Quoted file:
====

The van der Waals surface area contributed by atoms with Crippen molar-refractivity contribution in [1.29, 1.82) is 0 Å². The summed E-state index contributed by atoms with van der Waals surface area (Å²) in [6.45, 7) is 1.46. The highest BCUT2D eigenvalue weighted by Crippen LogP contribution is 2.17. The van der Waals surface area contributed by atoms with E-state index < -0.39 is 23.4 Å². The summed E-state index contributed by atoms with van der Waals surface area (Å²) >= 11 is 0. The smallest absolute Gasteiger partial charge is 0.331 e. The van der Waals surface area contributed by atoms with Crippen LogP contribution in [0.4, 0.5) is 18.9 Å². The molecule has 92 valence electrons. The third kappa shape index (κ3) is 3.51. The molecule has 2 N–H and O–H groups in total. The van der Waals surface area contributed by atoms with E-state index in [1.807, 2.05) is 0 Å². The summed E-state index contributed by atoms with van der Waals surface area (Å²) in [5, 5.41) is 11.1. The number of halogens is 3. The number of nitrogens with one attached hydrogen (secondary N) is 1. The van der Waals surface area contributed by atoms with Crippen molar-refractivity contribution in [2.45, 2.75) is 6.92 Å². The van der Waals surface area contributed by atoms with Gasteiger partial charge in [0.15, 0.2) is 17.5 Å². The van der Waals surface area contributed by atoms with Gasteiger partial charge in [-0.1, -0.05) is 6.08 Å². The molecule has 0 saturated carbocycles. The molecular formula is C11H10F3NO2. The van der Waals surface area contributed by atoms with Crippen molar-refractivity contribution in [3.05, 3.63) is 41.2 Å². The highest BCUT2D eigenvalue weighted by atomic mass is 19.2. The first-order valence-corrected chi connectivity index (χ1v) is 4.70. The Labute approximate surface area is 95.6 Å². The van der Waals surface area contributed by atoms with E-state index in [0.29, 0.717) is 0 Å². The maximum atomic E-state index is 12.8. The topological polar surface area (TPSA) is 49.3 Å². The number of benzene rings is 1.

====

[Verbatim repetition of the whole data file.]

The van der Waals surface area contributed by atoms with Crippen molar-refractivity contribution in [1.29, 1.82) is 0 Å². The summed E-state index contributed by atoms with van der Waals surface area (Å²) in [6.45, 7) is 1.46. The highest BCUT2D eigenvalue weighted by Crippen LogP contribution is 2.17. The van der Waals surface area contributed by atoms with E-state index < -0.39 is 23.4 Å². The summed E-state index contributed by atoms with van der Waals surface area (Å²) >= 11 is 0. The smallest absolute Gasteiger partial charge is 0.331 e. The van der Waals surface area contributed by atoms with Crippen LogP contribution in [0.4, 0.5) is 18.9 Å². The molecule has 92 valence electrons. The third kappa shape index (κ3) is 3.51. The molecule has 2 N–H and O–H groups in total. The van der Waals surface area contributed by atoms with E-state index in [1.807, 2.05) is 0 Å². The summed E-state index contributed by atoms with van der Waals surface area (Å²) in [5, 5.41) is 11.1. The number of halogens is 3. The number of nitrogens with one attached hydrogen (secondary N) is 1. The van der Waals surface area contributed by atoms with Crippen molar-refractivity contribution in [2.45, 2.75) is 6.92 Å². The van der Waals surface area contributed by atoms with Gasteiger partial charge in [0.15, 0.2) is 17.5 Å². The van der Waals surface area contributed by atoms with Gasteiger partial charge in [-0.1, -0.05) is 6.08 Å². The molecule has 0 saturated carbocycles. The molecular formula is C11H10F3NO2. The van der Waals surface area contributed by atoms with Crippen molar-refractivity contribution in [3.05, 3.63) is 41.2 Å². The highest BCUT2D eigenvalue weighted by atomic mass is 19.2. The first-order valence-corrected chi connectivity index (χ1v) is 4.70. The Labute approximate surface area is 95.6 Å². The van der Waals surface area contributed by atoms with E-state index in [0.29, 0.717) is 0 Å². The maximum atomic E-state index is 12.8. The topological polar surface area (TPSA) is 49.3 Å². The number of benzene rings is 1.